Johnson, B., ed. 2016. Antipodean Riffs. Sheffield: Equinox. ISBN 978-1-78179-2-803 (hbk). 306 pp.

Reviewed by: Lauren Istvandity, Griffith University, Australia

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Keywords: jazz studies; Australia; New Zealand; musicology

While the study of jazz from musicological and theoretical perspectives has been around for some time, it has gained substantial traction in the last decade thanks to the persistence of scholars globally, supported by the rise of journals such as Jazz Perspectives and Jazz Research Journal. Johnson’s edited collection is a welcome addition to growing scholarship on jazz in the Oceania region, much of which Johnson himself has notably generated.

In this context, it is refreshing to see the publication of an edited collection, over the monograph, extolling the values of jazz studies, in which we can find multiple voices, perspectives and critiques, and perhaps moreover, evidence of flourishing interest in the field. Antipodean Riffs also represents a range of methodological approaches, including chapters based on archival, observational and ethnographic research, in addition to music theory analyses. The focus for Johnson’s book centres on Australia, though scenes and sounds from Asia and New Zealand also play a small part to collectively comprise the Oceanic region. The book as a whole does its part to push back against the ‘default’ understanding of jazz and its related themes as a US-centric culture, a misconception that is noted several times within its pages.

The volume’s contents circulate around several primary frameworks. Case studies of scenes or artists feature frequently—for example Tipping’s evaluation of Melbourne and Wellington scenes in search of localized ‘sounds’, or Ward’s micro-analysis of Australian influences on New Zealand swing scenes. ‘Alternative’ histories that expand upon the story of Australian jazz as we might know it also play a key role, as found in Aline Scott-Maxwell’s exploration of the interplay between exotic Asian music and sounds with ideas of jazz music. Similarly, close study of artists, their lives, music and impact provide more personalized accounts of jazz history, for example Karl Neuenfeldt’s study of the work of little-known Indigenous jazz vocalist Dulcie Pitt/Georgia Lee, while in-depth musical analyses are also presented by Sandy Janette Evans (a study of expressive identity in three sax players) and Jane Galbraith (on The Necks and the extension of the piano trio format). In its fourteen chapters, the collection considers some of the key interdisciplinary intersections within jazz studies, such as gender, ethnicity and place.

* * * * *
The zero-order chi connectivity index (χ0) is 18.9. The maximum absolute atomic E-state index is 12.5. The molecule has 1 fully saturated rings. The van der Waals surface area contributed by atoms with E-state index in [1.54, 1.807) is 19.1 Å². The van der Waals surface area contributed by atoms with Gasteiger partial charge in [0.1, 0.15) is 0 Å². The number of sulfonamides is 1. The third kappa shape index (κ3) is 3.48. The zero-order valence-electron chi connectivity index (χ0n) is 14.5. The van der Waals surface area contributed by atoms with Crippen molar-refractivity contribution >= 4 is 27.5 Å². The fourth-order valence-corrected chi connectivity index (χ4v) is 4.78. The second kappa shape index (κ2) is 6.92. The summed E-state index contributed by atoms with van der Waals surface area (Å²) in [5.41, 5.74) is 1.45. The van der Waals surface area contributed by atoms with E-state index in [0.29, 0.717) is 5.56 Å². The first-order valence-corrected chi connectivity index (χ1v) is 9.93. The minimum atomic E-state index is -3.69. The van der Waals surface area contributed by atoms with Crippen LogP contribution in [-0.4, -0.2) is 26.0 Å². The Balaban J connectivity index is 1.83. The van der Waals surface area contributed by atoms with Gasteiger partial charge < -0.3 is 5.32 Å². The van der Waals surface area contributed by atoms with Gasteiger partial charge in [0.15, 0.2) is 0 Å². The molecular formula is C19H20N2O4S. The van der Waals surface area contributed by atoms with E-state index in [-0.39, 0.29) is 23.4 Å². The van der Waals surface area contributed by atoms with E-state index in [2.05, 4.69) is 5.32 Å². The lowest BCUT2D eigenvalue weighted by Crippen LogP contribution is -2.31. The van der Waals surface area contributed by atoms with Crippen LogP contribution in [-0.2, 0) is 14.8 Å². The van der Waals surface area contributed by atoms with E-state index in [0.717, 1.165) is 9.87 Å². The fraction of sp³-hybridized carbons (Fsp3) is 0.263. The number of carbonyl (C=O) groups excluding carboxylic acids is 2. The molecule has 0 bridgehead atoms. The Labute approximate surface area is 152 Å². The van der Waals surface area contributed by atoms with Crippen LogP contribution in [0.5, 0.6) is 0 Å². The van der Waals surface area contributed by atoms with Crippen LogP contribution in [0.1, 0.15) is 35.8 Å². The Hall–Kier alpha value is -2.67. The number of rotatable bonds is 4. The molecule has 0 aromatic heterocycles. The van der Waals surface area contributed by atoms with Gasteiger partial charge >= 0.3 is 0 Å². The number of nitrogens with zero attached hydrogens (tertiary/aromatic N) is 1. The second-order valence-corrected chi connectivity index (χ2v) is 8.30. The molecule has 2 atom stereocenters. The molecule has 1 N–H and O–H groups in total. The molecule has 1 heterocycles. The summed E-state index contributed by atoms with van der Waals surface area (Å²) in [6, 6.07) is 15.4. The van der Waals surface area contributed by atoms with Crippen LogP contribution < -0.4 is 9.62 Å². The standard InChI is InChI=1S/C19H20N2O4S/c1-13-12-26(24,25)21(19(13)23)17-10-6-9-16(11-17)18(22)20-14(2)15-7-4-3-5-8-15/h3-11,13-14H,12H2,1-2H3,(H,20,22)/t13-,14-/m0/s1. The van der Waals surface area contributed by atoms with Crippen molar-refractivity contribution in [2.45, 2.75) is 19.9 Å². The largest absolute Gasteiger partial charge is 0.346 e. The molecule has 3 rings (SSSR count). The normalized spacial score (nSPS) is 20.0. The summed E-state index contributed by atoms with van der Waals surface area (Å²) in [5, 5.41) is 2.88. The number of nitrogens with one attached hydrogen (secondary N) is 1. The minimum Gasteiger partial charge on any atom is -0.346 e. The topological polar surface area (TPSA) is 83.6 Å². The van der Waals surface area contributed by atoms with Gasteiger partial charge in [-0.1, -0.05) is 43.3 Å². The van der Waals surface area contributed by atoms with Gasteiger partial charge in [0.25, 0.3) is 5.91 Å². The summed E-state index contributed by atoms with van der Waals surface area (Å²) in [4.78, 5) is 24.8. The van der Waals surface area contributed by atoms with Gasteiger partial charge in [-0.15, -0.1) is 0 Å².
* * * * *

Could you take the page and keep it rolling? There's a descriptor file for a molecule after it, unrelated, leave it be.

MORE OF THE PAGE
The progression of chapters is demarcated by three themes—‘cultural contexts’, ‘infrastructures’ and ‘musicians’. While the first and third sections are well-populated, the intermediary concept creates something of an imbalance. Chapters here include two on festivals, while the third is the aforementioned contribution by Karl Neuenfeldt, which seems to belong much more comfortably to the ‘musicians’ section of the book. This allocation aside, it seems a little problematic that, while throughout the book (and notably, in much scholarship beyond it) there is a strong notion that Australian jazz can possess its own sound and approaches, this seems to exist in isolation from the infrastructures that support its performance, when looking at the volume holistically. Certainly, beyond festivals, the institution that is Australian jazz also rests upon venues, audiences, and significantly, education. In this way, the book makes more of an impact in describing scenes, musicians and deviant histories, than making waves in this particular area. This is perhaps a reflection on general trends in much of the existing scholarship on jazz, and therefore the concept of ‘infrastructure’ represents something to be followed up in future research.

This positioning aside, the book does well to balance authorial voices—between male and female contributors, and also those identified as academics, performers, or in some instances both. This collection would likely interest scholars with a developing enthusiasm in the area, and is certainly suitable for students who want to get an idea of methods and approaches to musicological jazz studies in general. Antipodean Riffs represents diverse ideas on Australasian jazz, evidencing pride and passion and an indication of invigorating and insightful research to come.